Thanks for the video. I assume Wells Fargo will do well. If I were to invest in a big bank, it would be them. But I consider big banks to be out of my comfort zone as an investor, at least at the current time. With such scale and complexity, even full time analysis have trouble wading through them.
I think you’re right about Wells. I took a leap of faith to buy shares of the Royal Bank the other day, but can I really follow the flow of its revenue? Not really. You’re right about your reservation relating to Clorox’s debt. But not all businesses, I suppose, are equal on that front. Clorox has such name brand recognition with its products that it can count on revenue that should be more or less dependable and regular. A company like Boeing wouldn’t have that consistent, regular luxury. Great analysis–as always!
Yes their operations are very diverse and hard to grasp. They dont seem as stable as id like either, they needed state aid in 2008 aswel as a major new issue of shares in 2009
But I find it hard to drop that berkshire has 20% of its stock portfolio in WFC. Buffet probably sees leadership excellence.
Buffett had quote that went something along the lines of, “if you don’t know jewelry, at least know the jeweler”. In other words, if you don’t understand every aspect of the company, make sure you at least trust management.
Buffett loves Wells Fargo. But he also loves banking in general. His circle of competence includes banks, insurance companies, and consumer products companies. I definitely pay attention to what’s in Berkshire’s portfolio, but I make sure I understand my own investments pretty well (and I feel that running a blog and making my opinions public makes me even more accountable). I’m comfortable with consumer products, insurance, health care, energy, some tech, and some miscellaneous.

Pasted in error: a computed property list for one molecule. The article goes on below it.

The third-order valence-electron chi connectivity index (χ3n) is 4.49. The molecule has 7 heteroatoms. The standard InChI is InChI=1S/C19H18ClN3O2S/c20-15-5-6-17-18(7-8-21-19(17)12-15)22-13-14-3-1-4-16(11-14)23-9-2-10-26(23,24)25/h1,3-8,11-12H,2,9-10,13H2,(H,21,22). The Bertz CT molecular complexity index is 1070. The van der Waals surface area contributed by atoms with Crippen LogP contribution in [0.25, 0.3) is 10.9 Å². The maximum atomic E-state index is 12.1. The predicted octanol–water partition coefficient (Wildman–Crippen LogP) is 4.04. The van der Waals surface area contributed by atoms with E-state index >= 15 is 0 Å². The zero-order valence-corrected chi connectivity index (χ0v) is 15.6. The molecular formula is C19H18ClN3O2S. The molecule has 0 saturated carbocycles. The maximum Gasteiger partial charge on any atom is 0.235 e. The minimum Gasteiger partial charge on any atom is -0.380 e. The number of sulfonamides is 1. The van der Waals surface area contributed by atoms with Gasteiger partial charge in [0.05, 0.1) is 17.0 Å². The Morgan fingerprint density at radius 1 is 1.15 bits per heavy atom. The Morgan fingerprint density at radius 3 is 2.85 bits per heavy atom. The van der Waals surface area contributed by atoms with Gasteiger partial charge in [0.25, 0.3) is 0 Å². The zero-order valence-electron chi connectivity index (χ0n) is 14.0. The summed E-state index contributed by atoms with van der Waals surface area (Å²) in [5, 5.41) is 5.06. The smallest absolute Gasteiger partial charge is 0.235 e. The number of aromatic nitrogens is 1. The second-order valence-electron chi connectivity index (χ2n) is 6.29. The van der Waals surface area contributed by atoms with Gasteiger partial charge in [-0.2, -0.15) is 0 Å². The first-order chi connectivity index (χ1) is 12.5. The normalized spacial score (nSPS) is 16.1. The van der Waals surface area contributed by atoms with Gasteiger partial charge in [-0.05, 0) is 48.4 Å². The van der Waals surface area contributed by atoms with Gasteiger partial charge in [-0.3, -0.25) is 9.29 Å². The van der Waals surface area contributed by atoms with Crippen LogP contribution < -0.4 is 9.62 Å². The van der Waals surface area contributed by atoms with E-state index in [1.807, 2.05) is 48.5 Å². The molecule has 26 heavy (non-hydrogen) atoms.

When it comes to Clorox, I think it’s a great company. The only question for me, when it comes to investing in Clorox, is what valuation is appropriate? 13x earnings is pretty good if the company had less debt. With its debt load, I’d be more comfortable with a P/E closer to 11 or even 10 to have a better margin of safety. Though, as I said, I doubt anyone investing in Clorox at the current price would regret that decision years later. It depends in part on what rate of return an investor is targeting.
Perhaps price shouldn’t be of consideration when lowering standards. Buffett says that he’d prefer a wonderful business at a fair price than a fair business at a wonderful price. Considering the debt, that puts this business somewhere around “good” rather than “wonderful”–based on the kind of fundamentals Buffett espouses. So….we could say that the price level acts more as a distraction, tempting us, perhaps, to look at a business that might not safely meet our tenets. Perhaps, in Buffett-speak again, we should wait for another pitch. We can, after all, find businesses just as solid, with less debt, and a price that’s similar, right?
As I mentioned in the conclusion, at this price, I think better opportunities exist.
I have other pitches I want to swing at, even if this pitch seems decent.